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IKEA Effect

What is the IKEA Effect?

This principle states that people attribute more value to products they’ve helped create. It's named after IKEA brand furniture, which has to be assembled by customers in their home. 

The IKEA Effect in the real world

In the 1950s, the Betty Crocker brand was in crisis. They needed to sell more of their instant cake mixes. The product seemed like a winner — just add water, and you’ll have a delicious cake, ready to bake. But sales struggles led parent company General Mills to seek outside help.

Researchers discovered that a totally instant cake mix was too easy. Home bakers of the time felt it undervalued the skill of making a cake. “Remove the powdered egg,” they advised, “and have bakers add a fresh egg themselves. Give the baker more ownership of the final result.” General Mills reworked the recipe. Soon, sales of Betty Crocker’s semi-instant cake mix were through the roof. All because they asked customers to become co-creators of an instant mix cake. (source)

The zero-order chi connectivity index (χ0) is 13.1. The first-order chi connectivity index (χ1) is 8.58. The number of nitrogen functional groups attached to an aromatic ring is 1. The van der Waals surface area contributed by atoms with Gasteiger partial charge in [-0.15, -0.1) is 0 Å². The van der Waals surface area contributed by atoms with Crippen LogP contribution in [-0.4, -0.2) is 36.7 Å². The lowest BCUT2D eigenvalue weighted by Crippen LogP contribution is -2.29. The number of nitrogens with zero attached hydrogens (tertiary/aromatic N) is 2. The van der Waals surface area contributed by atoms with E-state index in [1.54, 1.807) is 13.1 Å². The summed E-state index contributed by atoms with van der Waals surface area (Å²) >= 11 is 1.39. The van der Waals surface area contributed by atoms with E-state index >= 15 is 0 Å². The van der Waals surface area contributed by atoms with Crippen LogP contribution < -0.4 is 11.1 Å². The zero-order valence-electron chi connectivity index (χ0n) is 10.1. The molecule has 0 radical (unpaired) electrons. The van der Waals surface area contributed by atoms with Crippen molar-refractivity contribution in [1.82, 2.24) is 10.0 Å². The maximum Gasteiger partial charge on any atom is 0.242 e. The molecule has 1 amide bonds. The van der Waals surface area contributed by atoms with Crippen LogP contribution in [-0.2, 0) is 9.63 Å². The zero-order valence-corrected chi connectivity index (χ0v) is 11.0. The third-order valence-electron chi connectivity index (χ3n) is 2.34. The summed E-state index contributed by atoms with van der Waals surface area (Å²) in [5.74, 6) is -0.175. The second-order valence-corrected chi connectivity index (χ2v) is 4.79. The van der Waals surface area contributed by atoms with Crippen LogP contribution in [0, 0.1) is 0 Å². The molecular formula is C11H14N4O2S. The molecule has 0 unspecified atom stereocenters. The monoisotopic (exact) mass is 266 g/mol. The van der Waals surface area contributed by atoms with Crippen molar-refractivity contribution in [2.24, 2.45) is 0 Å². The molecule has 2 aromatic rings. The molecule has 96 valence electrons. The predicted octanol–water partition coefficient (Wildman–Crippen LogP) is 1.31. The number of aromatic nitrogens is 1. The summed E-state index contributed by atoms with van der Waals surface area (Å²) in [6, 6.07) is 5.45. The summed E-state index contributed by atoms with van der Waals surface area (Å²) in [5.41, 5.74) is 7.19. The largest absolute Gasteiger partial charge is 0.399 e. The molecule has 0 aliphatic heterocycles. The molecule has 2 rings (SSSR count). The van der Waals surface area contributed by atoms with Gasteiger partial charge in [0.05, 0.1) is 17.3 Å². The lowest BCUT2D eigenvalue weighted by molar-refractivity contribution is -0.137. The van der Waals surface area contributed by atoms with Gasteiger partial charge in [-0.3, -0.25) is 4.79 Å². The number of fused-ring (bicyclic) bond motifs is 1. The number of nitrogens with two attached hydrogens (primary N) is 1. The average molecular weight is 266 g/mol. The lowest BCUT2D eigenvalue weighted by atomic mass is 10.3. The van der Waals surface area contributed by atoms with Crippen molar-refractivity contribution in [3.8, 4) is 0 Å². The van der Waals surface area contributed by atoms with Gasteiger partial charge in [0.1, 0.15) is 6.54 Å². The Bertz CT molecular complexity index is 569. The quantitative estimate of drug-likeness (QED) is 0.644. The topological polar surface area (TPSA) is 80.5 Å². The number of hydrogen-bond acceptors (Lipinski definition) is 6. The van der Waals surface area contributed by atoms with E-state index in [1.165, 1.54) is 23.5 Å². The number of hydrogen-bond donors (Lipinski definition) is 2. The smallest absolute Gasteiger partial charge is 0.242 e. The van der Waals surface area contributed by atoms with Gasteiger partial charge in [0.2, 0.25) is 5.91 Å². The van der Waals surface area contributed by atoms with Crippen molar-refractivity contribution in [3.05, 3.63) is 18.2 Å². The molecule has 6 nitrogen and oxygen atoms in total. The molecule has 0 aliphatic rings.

Example Vault: IKEA Effect

IKEA Effect: My Starbucks Idea
IKEA Effect: IKEA Furniture